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U.S. 8th Army command to remain stationed in Korea

Plan to move to Hawaii put on ice as strategy changes  PLAY AUDIO

Nov 06,2009
The U.S. Eighth Army headquarters, the commanding unit of all U.S. Army forces stationed here, has reversed its relocation plans and will stay put in Seoul, the JoongAng Ilbo has learned.

Also, documents show the U.S. military will establish a new command in South Korea to replace the current U.S.-South Korea combined forces command after the wartime operational control is transferred to South Korea in 2012.

According to a high-ranking military source, the headquarters will not move to Hawaii as previously announced. Also, documents obtained by the JoongAng Ilbo show that a new Korea Command unit will be set up next June to replace the ROK-U.S. Combined Forces Command in 2012.

A four-star general will be at the helm of the Korea Command, which is expected to join six other unified combat commands for U.S. forces, the documents show.

Currently the United States operates military commands, composed of forces from at least two services, covering Africa, Europe, the Middle East, Asia Pacific, Central America and North America. The Korea Command will be responsible for Northeast Asia.

Once Americans’ wartime operational control of South Korean troops is transferred to Seoul, the Korea Command unit will be tasked with defending the peninsula along with the South Korean Joint Chiefs of Staff. The capabilities of the Korea Command will be tested in drills in 2011 and 2012.

The documents said that in emergencies, the Korea Command will control operations of U.S. forces in Korea, U.S. reinforcements and some United Nations troops.

In carrying out operations, the Korea Command will follow strategic guidelines determined by heads of the Joint Chiefs of Staff from South Korea and the United States.

According to the documents, the U.S. Department of Defense plans to reorganize the Eighth Army headquarters, which currently provide administrative support only, and turn it into a combat commanding unit. The U.S. Army will add about 200 troops to the current Eighth Army headquarters.

Another military source said the U.S. Army has set up a new operational command post earlier this year near the front line. The source explained that the move “was designed to ensure more efficiency in ground operations in the Korean Peninsula.”

The post will include more than 1,000 officers and soldiers and will be evaluated in early 2010 and then in early 2011.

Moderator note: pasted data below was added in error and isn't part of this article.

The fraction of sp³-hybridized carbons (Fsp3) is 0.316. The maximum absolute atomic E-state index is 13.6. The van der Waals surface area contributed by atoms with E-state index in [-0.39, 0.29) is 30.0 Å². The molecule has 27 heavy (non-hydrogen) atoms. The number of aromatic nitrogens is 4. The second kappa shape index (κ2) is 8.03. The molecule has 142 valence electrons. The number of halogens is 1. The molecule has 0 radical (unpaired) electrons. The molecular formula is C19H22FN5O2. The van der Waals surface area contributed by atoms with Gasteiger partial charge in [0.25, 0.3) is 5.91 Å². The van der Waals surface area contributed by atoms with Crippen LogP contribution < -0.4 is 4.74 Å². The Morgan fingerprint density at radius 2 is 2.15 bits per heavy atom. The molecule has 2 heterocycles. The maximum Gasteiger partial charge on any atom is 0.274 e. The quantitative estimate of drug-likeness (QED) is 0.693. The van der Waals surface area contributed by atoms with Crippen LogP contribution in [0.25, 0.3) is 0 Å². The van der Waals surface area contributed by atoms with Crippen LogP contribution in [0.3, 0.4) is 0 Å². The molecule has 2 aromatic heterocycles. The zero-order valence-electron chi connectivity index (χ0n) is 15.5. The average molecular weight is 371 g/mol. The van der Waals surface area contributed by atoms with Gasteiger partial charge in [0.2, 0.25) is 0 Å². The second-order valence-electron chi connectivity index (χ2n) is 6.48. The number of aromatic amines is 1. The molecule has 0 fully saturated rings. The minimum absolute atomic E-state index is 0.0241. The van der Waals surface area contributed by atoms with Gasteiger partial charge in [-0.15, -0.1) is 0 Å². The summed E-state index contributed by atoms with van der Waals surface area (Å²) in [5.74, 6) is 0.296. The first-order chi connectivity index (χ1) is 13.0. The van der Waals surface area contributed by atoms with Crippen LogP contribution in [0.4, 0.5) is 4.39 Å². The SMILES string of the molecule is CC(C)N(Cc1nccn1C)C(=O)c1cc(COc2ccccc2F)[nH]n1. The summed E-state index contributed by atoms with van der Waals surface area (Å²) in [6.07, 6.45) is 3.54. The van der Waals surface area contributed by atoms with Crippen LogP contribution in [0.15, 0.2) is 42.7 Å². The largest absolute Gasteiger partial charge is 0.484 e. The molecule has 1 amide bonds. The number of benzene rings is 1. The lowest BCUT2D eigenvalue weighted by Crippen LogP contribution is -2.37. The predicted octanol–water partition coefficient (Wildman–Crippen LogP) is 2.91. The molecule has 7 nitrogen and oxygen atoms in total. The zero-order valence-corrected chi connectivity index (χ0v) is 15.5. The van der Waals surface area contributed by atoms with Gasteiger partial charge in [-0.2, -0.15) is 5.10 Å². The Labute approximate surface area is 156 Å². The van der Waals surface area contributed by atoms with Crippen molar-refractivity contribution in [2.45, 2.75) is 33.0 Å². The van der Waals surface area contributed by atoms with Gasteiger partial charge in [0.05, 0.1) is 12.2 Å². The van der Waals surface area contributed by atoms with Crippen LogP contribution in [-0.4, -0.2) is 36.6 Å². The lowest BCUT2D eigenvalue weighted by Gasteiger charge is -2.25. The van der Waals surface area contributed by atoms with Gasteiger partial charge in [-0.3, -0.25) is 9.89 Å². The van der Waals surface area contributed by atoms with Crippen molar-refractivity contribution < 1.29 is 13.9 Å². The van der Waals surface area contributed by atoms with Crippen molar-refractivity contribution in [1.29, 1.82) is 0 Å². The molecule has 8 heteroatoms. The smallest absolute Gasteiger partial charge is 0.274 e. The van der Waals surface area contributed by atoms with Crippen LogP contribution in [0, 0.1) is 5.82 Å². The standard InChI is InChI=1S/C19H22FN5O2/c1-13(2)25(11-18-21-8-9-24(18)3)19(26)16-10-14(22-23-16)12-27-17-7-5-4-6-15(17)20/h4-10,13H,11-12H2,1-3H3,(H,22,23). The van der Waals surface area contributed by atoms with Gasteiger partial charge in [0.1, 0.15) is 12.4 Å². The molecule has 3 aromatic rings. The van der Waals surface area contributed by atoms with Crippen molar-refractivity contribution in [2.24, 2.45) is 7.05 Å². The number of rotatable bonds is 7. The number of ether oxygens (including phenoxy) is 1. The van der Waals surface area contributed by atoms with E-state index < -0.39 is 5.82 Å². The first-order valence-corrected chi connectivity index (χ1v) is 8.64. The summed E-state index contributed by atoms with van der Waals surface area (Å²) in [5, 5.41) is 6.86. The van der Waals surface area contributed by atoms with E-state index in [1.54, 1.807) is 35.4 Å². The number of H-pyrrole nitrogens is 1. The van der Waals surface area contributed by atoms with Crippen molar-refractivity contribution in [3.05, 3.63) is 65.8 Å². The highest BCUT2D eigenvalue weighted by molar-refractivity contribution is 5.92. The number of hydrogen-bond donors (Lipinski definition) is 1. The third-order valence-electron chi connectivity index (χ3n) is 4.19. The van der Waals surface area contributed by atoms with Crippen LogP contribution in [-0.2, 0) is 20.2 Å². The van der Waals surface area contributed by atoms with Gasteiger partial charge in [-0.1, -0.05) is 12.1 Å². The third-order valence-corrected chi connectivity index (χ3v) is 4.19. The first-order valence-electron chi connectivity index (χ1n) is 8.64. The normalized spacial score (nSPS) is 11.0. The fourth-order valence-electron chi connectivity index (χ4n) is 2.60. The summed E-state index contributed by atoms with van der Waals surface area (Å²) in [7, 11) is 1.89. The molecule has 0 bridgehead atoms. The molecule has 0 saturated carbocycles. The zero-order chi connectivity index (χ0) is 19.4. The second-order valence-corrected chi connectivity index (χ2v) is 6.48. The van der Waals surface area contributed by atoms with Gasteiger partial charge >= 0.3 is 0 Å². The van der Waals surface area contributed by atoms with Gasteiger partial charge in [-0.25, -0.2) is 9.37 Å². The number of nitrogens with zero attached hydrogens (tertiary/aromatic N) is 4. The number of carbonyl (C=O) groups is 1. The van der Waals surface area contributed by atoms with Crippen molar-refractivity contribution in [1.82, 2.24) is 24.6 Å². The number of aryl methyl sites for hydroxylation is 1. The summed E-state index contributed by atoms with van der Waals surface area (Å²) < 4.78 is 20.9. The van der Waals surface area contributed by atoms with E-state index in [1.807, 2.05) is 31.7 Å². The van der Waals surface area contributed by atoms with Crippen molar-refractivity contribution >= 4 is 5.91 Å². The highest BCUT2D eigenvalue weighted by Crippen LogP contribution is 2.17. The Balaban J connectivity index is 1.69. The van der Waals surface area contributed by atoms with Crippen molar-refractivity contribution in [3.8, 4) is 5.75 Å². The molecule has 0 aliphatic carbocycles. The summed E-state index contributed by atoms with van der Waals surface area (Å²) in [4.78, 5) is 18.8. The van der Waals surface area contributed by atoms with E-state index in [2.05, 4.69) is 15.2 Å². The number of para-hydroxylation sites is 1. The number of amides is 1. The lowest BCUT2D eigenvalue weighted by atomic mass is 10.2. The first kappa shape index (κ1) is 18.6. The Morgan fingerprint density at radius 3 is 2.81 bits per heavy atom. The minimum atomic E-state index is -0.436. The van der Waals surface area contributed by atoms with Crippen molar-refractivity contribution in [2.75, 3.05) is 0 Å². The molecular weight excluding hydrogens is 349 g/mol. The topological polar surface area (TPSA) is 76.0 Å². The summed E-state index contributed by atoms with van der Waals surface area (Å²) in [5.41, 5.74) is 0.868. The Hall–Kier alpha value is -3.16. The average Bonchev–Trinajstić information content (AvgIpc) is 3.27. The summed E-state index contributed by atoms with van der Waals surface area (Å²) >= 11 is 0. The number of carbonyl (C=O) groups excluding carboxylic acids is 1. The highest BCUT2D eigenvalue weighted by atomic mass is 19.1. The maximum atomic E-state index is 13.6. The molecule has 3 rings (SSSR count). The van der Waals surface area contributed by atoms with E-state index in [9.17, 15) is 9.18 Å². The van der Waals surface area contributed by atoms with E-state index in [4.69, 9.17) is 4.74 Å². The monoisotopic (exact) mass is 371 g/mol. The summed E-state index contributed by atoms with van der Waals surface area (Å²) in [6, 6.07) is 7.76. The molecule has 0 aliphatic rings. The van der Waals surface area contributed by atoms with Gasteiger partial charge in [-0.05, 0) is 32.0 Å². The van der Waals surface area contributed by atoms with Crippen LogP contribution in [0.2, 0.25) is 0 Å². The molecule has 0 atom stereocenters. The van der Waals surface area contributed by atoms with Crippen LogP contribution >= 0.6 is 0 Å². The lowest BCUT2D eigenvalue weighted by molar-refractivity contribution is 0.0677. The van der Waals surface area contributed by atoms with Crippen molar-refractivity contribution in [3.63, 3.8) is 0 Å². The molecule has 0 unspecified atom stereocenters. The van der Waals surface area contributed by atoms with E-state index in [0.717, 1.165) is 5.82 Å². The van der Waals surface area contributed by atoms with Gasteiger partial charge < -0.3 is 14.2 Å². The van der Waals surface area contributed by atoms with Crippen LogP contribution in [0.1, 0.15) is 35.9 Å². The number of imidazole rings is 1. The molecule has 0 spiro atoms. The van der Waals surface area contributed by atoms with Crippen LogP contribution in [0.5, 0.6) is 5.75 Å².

The size of the U.S. forces stationed in Korea will be kept at around 28,500. Once the new U.S. forces base is completed in Pyeongtaek, Gyeonggi, in 2015, the current Eighth Army headquarters and the second infantry division in Yongsan, central Seoul, will be relocated there. The Pyeongtaek base is expected to host up to 71,000 U.S. troops and their families by 2020.

The U.S. about-face on its plan to move the headquarters to Hawaii reflects the strategic importance of the Korean Peninsula to the United States. Setting up the Korea Command would also attest to the strategic place Korea occupies in U.S. military planning.

These moves can be traced back to this year’s Security Consultative Meeting between the United States and South Korea held here in October. Robert Gates, the secretary of defense, spelled out specific security assurances for the U.S. ally, saying the United States would provide “extended deterrence” for the South and Washington would be willing to mobilize U.S. troops around the world to protect the Korean Peninsula.

General Walter Sharp, the commander of the U.S. Forces in Korea, had apparently sensed this sentiment in Washington and had asked since the beginning of the year that the Eighth Army command remain in Seoul.

Construction of the Pyeongtaek base may also have played a role in the U.S. military’s decision, since it could serve as the regional operational hub for the U.S. forces. The Pyeongtaek base will be equipped with the latest technology.

Also, it is only 10 kilometers (16 miles) away from the Osan Air Base, home of the 35th Air Defense Artillery Brigade, and just 15 kilometers from the Pyeongtaek Port and the South Korean Navy’s Second Fleet Command.

Theoretically, the U.S. forces based in Pyeongtaek could use their Osan Air Base to deploy reinforcements and receive supplies and munitions at the Pyeongtaek Port. The new base will give the United States strategic flexibility for its overseas forces.


By Kim Min-seok [jeeho@joongang.co.kr]



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